Presentation: Chaos: The Last Stand Against Our Robot Overlords

Track: The Art of Chaos Engineering

Location: Ballroom BC

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Slides: Download Slides

Level: Intermediate

Persona: Chaos/Resiliency/SRE, CTO/CIO/Leadership, Developer, General Software


As the complexity and criticality of our software systems is rapidly increasing; our ability and available methodologies to ensure their determinism and correctness are often nascent or sometimes even non-existent. We see the effects of this paradox as we advance the role and responsibility of software in society. Often the evidence is observed in service outages, security breaches, financial market "flash crashes", and now the ever shortening length of time between the development and eventual production of autonomous vehicles.


The pursuit of automating aspects of our lives is often stifled simply by chaos: i.e. our best laid plans coming in contact with the unexpected. An essential element of working with the chaos present in every system is to first be able to effectively characterize it. Chaos Engineering and chaos experiments on the complex data, interfaces, and algorithms used in autonomous vehicles should be a minimum requirement in validating operational safety. Taking it a step further, Chaos Engineering could be the beginning of bringing to Software Engineering the kind of determinism, predictability, and assurance we often take for granted everyday from disciplines like Structural, Mechanical, and Electrical Engineering. We need to begin to shift towards working with chaos instead of against it, in order to build safe, reliable, and increasingly deterministic complex systems. The change in how we engineer software for large-scale consumption is shifting from, "It might work, but I wouldn't bet my life on it." to, "I know this will work, I'd bet my life on it."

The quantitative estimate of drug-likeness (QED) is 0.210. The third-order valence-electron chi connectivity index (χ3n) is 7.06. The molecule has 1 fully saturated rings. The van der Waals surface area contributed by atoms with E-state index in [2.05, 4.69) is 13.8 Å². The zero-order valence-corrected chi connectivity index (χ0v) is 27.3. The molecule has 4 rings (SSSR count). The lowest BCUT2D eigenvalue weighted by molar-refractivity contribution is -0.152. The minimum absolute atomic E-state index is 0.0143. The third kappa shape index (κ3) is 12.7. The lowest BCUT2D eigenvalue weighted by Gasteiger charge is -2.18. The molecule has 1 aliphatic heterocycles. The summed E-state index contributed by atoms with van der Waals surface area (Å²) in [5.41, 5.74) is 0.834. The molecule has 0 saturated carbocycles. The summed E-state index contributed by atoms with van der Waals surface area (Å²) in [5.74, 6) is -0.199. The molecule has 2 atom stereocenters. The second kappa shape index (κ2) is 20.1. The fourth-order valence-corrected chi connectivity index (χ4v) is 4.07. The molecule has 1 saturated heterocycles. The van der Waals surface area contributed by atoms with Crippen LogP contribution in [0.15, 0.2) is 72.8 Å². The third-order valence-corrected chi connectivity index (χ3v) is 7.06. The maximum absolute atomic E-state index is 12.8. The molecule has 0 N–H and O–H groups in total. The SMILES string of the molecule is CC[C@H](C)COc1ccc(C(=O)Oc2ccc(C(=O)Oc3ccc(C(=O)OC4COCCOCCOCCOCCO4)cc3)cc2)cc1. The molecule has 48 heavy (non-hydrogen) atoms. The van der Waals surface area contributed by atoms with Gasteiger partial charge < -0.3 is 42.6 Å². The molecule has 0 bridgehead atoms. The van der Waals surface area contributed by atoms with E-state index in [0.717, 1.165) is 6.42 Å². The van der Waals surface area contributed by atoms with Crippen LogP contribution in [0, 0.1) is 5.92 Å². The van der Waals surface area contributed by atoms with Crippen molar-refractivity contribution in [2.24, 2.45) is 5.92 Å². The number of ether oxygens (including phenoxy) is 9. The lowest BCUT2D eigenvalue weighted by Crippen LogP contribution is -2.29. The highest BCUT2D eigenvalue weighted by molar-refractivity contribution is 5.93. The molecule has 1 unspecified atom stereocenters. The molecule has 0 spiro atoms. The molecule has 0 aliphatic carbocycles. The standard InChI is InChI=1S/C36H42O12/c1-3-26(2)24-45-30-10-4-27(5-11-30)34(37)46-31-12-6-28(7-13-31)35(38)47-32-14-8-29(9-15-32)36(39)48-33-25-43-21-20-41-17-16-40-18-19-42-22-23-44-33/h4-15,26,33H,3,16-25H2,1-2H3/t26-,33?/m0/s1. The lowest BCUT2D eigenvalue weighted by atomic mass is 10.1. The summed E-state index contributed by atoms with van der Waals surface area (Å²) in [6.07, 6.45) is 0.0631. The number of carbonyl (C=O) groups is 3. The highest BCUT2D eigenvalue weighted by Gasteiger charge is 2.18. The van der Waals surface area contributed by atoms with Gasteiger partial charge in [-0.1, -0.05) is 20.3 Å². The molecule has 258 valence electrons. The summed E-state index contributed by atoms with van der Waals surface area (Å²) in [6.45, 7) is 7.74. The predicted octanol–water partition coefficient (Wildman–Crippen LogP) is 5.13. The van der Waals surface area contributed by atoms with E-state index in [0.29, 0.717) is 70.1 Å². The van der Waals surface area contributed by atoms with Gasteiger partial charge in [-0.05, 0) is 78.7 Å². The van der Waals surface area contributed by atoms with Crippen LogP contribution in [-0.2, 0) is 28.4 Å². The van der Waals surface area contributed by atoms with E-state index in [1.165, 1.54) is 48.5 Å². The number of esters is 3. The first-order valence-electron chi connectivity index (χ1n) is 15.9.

Speaker: Nathan Äschbacher

Having spent the last several years designing fault-tolerant, high-availability, and high-assurance systems for large-scale data platforms, machine-learning pipelines, and global financial transaction processing; Nathan Äschbacher has turned his attention---perhaps better stated as "crippling anxiety"---toward the concerns of understanding and advancing functional-safety of the software stack in autonomous vehicles and advanced driver assistance systems.

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